The paywall mirage: More are paying for news, but most aren’t and likely never will

The Reuters Institute for the Study of Journalism has come out with a mammoth study that looks at the attitudes of consumers towards different platforms and traditional news outlets, and says there has been “a significant shift in public attitudes towards digital news, with more than twice as many people paying for digital news content than a year ago.” Does this mean that media companies can rest easy, knowing that their paywalls and subscription plans are going to become a growing source of revenue? In a word, no.

The Institute, which is based at Oxford University in England, surveyed a total of 11,000 people across nine countries about where they get their news and how they consume it. Not surprisingly, a growing number — particularly younger consumers — are reading or watching the news on phones and tablets, something that other studies like those done by the Pew Center for the People and the Press have also confirmed.

Mobile usage is helping

Those tablet and mobile users also helped boost the numbers of consumers paying for news, since paying for and installing an app counts as paying, even if the content doesn’t require an ongoing subscription. According to the report, about 5 percent of those surveyed said they had paid for digital news in the previous week, and in some countries that number was substantially higher: in France, for example, about 13 percent had paid.

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The Reuters study noted that the number of users paying for news had grown in almost every country surveyed, including Britain, where the figure more than doubled from 4 percent to 9 percent. And it pointed out that tablet and smartphone owners are more than twice as likely to pay for news as those who consume it through a desktop computer. But at the same time, it also pointed out that only about 14 percent of those who were surveyed could ever see themselves paying for the news — although there was some variation in that number (more than 50 percent of those in urban Brazil said they would likely pay).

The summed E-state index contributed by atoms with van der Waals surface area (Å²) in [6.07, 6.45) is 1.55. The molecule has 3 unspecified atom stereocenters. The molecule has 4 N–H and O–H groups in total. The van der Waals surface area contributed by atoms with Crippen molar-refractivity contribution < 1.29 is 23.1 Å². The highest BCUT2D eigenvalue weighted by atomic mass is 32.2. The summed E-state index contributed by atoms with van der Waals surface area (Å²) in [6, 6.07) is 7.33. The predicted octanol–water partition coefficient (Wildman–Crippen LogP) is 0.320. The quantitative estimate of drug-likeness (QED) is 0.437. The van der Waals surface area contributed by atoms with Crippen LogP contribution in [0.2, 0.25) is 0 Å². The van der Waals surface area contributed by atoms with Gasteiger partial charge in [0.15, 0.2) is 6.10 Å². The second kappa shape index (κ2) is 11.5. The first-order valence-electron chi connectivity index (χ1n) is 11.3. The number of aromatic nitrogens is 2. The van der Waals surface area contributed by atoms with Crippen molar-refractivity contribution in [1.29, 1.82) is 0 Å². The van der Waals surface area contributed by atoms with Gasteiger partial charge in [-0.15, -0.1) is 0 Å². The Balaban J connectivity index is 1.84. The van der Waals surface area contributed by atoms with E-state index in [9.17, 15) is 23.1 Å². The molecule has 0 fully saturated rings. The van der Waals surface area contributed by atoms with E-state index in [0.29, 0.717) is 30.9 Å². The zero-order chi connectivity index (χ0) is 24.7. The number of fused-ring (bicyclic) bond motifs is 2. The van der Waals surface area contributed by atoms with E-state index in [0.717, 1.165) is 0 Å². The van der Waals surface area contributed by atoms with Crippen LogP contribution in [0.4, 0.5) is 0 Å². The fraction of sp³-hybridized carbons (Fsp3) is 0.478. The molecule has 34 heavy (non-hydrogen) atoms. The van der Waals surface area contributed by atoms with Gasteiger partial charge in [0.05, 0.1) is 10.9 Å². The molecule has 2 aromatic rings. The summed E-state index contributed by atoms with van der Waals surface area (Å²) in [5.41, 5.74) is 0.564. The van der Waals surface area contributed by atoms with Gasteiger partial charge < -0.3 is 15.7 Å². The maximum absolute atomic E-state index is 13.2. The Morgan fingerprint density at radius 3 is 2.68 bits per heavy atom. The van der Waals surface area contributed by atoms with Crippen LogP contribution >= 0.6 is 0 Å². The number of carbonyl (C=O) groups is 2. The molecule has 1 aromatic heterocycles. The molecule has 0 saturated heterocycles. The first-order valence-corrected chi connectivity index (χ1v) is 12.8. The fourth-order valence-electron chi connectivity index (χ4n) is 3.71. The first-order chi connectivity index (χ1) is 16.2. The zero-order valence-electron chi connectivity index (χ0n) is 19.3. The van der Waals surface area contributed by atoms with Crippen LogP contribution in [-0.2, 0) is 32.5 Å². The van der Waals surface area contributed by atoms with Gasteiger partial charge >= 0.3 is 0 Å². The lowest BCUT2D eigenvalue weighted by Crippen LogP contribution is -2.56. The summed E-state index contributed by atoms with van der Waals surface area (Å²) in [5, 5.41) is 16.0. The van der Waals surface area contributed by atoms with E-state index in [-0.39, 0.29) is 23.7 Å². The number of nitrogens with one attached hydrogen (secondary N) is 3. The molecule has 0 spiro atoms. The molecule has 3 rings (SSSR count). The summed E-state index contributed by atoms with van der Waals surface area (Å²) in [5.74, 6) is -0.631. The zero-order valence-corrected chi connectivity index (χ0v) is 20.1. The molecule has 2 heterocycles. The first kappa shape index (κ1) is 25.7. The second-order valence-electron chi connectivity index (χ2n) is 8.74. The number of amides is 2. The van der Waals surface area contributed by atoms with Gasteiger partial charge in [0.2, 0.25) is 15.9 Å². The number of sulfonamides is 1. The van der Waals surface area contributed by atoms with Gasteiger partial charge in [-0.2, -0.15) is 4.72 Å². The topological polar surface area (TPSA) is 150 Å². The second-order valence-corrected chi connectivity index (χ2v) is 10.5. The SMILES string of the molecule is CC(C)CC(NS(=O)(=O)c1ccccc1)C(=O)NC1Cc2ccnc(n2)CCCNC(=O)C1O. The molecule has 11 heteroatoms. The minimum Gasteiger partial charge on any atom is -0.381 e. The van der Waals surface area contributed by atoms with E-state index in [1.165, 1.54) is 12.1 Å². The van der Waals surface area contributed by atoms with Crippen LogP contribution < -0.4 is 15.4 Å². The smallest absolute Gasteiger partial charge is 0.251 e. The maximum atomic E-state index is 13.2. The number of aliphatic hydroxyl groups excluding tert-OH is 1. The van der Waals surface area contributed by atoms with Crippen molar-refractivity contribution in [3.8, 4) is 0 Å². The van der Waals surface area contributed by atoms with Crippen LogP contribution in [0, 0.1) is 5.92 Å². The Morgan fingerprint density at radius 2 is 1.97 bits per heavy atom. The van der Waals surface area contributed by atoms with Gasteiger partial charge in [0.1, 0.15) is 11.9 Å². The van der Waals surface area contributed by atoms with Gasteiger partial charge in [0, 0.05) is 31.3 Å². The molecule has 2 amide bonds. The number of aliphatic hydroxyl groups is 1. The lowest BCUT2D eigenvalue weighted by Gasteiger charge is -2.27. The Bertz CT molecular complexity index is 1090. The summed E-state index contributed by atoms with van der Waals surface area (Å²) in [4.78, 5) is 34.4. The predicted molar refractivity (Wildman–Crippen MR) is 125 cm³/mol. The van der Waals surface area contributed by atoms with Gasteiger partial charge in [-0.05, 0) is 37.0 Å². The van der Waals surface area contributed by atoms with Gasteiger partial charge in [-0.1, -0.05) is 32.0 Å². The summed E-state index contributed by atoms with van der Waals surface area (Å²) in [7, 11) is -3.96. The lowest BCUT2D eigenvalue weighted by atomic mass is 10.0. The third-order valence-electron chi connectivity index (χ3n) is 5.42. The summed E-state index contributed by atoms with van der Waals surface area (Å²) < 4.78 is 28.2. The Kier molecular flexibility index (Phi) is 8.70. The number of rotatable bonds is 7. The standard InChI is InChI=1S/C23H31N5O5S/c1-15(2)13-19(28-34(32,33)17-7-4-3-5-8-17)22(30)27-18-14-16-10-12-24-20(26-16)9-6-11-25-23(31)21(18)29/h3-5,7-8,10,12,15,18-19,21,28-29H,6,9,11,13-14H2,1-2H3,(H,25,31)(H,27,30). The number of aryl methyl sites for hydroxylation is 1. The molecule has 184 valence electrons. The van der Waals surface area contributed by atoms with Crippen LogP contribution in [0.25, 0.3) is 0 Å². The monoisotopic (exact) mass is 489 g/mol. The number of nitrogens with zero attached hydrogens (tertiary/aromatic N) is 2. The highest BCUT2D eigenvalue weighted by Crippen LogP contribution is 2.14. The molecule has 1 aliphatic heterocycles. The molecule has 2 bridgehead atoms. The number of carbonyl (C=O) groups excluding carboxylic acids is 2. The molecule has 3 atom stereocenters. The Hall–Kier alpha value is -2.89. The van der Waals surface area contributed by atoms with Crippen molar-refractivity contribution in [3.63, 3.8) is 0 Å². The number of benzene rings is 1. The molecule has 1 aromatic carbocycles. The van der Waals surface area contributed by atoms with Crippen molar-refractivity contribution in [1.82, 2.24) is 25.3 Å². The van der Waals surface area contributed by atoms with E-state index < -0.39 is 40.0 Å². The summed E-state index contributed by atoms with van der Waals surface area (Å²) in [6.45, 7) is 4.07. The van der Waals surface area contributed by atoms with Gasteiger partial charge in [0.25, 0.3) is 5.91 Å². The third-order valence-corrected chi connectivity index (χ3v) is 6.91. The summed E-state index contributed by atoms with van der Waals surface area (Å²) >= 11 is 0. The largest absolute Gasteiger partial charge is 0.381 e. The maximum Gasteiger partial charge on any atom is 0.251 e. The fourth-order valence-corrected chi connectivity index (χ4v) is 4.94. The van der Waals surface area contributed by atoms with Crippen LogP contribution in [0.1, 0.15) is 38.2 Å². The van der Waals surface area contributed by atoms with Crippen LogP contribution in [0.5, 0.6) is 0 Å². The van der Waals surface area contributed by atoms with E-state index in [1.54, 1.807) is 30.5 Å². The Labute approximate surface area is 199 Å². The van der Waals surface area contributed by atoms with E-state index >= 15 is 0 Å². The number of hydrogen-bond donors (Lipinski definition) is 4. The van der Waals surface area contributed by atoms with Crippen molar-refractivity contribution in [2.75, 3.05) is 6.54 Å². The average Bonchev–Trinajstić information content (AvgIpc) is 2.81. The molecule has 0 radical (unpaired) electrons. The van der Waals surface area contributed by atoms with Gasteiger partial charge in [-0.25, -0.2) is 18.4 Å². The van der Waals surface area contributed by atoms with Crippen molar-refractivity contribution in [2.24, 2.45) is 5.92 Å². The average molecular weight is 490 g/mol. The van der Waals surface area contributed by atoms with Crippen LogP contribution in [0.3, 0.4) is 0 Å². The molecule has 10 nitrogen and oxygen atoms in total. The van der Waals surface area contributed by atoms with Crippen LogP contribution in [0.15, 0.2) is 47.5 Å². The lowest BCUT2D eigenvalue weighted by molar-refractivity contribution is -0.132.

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But paywalls are only a partial solution

The Reuters data reinforces the idea — one we have argued for a number of times — that paywalls and subscription plans can be part of a digital revenue strategy, but they are not a blanket solution to the problems of the news industry. At best, they will likely appeal to one-tenth of a news outlet’s readers or viewers, and while that revenue is going to help bridge some of the gap created by the decline of print advertising, it isn’t going to fill that gap completely.

One other interesting aspect of the survey is the number of news consumers who literally don’t know where their news is coming from: according to the report, anywhere from 16 to 44 percent of those surveyed said they didn’t notice what sites they were looking at when they were reading the news — something that highlights the rise of social media and the increasing use of news aggregators. Which raises an additional problem: How are you going to get readers to pay for your content if they don’t even know where it’s coming from?

The Guardian referred to the report’s conclusions as “headline news to cheer about for the embattled newspaper industry,” and perhaps that is the case — even a glimmer of good news no doubt seems like a ray of sunshine for the industry at this point. But focusing on the small number of people who are paying risks ignoring the much larger problem of appealing to those who aren’t.

Post and thumbnail photos courtesy of Flickr user Giuseppe Bognanni